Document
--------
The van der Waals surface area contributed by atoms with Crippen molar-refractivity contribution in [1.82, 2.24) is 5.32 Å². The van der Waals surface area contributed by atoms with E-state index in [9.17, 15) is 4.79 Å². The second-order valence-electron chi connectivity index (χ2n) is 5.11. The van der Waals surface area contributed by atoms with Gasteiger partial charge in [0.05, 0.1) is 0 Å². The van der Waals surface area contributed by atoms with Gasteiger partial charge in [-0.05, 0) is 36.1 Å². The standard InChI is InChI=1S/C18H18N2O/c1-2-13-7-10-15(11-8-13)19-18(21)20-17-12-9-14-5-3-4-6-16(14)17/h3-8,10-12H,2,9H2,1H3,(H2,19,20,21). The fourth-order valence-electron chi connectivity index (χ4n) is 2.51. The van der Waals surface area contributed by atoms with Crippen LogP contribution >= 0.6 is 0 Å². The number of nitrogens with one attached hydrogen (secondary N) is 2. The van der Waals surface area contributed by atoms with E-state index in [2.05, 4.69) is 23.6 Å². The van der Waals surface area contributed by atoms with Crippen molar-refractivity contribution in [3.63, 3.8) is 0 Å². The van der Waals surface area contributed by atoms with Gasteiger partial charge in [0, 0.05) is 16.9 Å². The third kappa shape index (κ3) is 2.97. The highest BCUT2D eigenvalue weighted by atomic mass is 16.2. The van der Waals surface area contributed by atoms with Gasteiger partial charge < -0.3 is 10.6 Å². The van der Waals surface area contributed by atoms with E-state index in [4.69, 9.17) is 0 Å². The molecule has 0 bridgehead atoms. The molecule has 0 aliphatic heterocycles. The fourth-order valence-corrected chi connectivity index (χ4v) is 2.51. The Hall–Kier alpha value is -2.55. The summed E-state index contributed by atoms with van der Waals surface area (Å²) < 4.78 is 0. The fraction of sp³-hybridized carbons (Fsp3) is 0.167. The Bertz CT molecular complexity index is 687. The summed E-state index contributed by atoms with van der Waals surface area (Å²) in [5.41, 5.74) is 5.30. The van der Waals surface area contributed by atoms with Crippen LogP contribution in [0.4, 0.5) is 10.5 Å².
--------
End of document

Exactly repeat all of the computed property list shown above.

The van der Waals surface area contributed by atoms with Crippen molar-refractivity contribution in [1.82, 2.24) is 5.32 Å². The van der Waals surface area contributed by atoms with E-state index in [9.17, 15) is 4.79 Å². The second-order valence-electron chi connectivity index (χ2n) is 5.11. The van der Waals surface area contributed by atoms with Gasteiger partial charge in [0.05, 0.1) is 0 Å². The van der Waals surface area contributed by atoms with Gasteiger partial charge in [-0.05, 0) is 36.1 Å². The standard InChI is InChI=1S/C18H18N2O/c1-2-13-7-10-15(11-8-13)19-18(21)20-17-12-9-14-5-3-4-6-16(14)17/h3-8,10-12H,2,9H2,1H3,(H2,19,20,21). The fourth-order valence-electron chi connectivity index (χ4n) is 2.51. The van der Waals surface area contributed by atoms with Crippen LogP contribution >= 0.6 is 0 Å². The number of nitrogens with one attached hydrogen (secondary N) is 2. The van der Waals surface area contributed by atoms with E-state index in [2.05, 4.69) is 23.6 Å². The van der Waals surface area contributed by atoms with Crippen molar-refractivity contribution in [3.63, 3.8) is 0 Å². The van der Waals surface area contributed by atoms with Gasteiger partial charge in [0, 0.05) is 16.9 Å². The third kappa shape index (κ3) is 2.97. The highest BCUT2D eigenvalue weighted by atomic mass is 16.2. The van der Waals surface area contributed by atoms with Gasteiger partial charge < -0.3 is 10.6 Å². The van der Waals surface area contributed by atoms with E-state index in [4.69, 9.17) is 0 Å². The molecule has 0 bridgehead atoms. The molecule has 0 aliphatic heterocycles. The fourth-order valence-corrected chi connectivity index (χ4v) is 2.51. The Hall–Kier alpha value is -2.55. The summed E-state index contributed by atoms with van der Waals surface area (Å²) < 4.78 is 0. The fraction of sp³-hybridized carbons (Fsp3) is 0.167. The Bertz CT molecular complexity index is 687. The summed E-state index contributed by atoms with van der Waals surface area (Å²) in [5.41, 5.74) is 5.30. The van der Waals surface area contributed by atoms with Crippen LogP contribution in [0.4, 0.5) is 10.5 Å².